Constraining the uncertainty in soil management is important if emissions from soilswill be reliably accounted for in climate mitigation plans and policies. But the process-based models that are commonly used to assess landscape-level soil carbon stocks have anumber of shortcomings that can hamper real-time decision-making, including missingdata and processes, mismatched scales, and enormous spatial heterogeneity between andwithin study sites (Ogle et al. 2010; Scharlemann et al. 2014). By building from andcomplementing available evidence, expert assessment can aid decision-making usingtools that are readily available (Stanton et al. 2016). Prominent among such tools isexpert elicitation, which documents the subjective probability judgments of experts on anuncertain quantity in a way that minimizes expert bias. Importantly, expert elicitation isnot an alternative to research and analysis. But where the state of knowledge is

    634 Climatic Change (2018) 147:633646

  • incomplete in supporting ongoing decision-making, it is a well-established method usingthe best available evidence and expert judgments about it to support policy. Ensuring avaluable contribution from expert elicitation requires careful attention to potential cog-nitive biases in protocol design, which can build from decision analysis methodsdeveloped and vetted over decades (Morgan 2014; Wiser et al. 2016).

    Here, we present the results of an expert elicitation survey aimed at characterizing themagnitude of and uncertainty around present-day and future SCF in Californias croplandand rangeland, and the expected effects of alternative management practices on SCF overtime. Because Californias cropland and rangeland together account for approximately25% of all land in the state, their management for climate mitigation could have apotentially sizeable influence on the states carbon balance (University of CaliforniaAgricultural Issues Center 2009). To quantify the potential influence of soil on the statescarbon balance, we juxtapose the expert-elicited probabilities of future SCF alongsideCalifornias draft plans to manage approximately 4047 additional hectares each year ofcropland and rangeland for climate mitigation through 2030 (The 2017 Climate ChangeScoping Plan Update 2017).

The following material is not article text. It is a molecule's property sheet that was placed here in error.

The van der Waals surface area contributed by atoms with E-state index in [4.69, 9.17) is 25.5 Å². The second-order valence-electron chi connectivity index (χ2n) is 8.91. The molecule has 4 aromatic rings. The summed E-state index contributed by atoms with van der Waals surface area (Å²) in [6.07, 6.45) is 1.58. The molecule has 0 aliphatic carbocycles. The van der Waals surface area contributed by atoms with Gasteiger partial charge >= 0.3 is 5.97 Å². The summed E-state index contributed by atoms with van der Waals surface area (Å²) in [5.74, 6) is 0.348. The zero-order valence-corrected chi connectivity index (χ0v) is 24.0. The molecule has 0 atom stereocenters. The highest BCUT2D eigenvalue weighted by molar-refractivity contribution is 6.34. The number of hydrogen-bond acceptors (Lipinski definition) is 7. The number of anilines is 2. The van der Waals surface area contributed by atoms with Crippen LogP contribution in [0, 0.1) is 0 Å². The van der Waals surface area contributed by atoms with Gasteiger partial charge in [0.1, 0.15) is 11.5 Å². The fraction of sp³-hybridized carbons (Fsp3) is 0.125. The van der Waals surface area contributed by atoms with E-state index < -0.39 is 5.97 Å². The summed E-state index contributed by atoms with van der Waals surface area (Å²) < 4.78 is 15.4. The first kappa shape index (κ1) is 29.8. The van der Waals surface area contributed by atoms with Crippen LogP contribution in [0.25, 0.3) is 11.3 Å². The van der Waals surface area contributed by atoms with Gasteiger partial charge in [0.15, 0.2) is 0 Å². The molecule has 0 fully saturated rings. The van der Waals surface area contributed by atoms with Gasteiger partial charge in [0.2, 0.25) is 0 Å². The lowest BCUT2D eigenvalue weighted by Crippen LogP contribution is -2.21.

2 Methods

    2.1 Online survey

    The survey was administered through an online platform developed by near zero(http://www.nearzero.org). The survey entailed numerous rounds of review, testing, andrevision. Reviewers included a core survey design team and a select group of externalspecialists. The survey was distributed to experts via personalized web links on January25th 2017. Two separate waves of personalized reminders were sent before the surveyfinally closed on February 10th 2017, after which experts were asked to clarify theirresponses as necessary.

    2.2 Survey scope

    The survey focused on conventionally managed cropland and rangeland in California. OfCalifornias approximately 40.1 Mha of land, approximately 4.5 Mha are cropland and5.7 Mha are rangeland (University of California Agricultural Issues Center 2009). Conven-tionally managed cropland refers to row or field crops (e.g., corn, alfalfa, hay, and vegetables)that are tilled. Conventionally managed rangeland refers to grass-dominated pastures that aremoderately grazed (Holechek et al. 2003).

    The goal for this survey was to gain insight into the magnitude of and uncertaintyaround soil carbon in Californias cropland and rangeland over time. Accordingly, thesurvey consisted of six multi-part questions that asked for expert judgment on soil carbonstock and flux in a typical hectare of California cropland and rangeland. Soil carbonstock was specified as the amount of carbon (inorganic + organic) contained in a hectareof land to 1 m depth expressed in tCha1. SCF, as defined earlier, was specified as the netannual change in soil carbon stock, including all forms of carbon, expressed intCha1yr1. A transfer of carbon out of the soil pool was specified as a negative fluxwhile a transfer of carbon into the soil was specified as a positive flux. Individual

    Climatic Change (2018) 147:633646 635

    http://www.nearzero.org

  • estimates of present-day average stock and flux were derived from five expert-specifiedsubjective probabilities: a minimum value such that there is a 5% probability that the trueaverage falls below this value (5th percentile),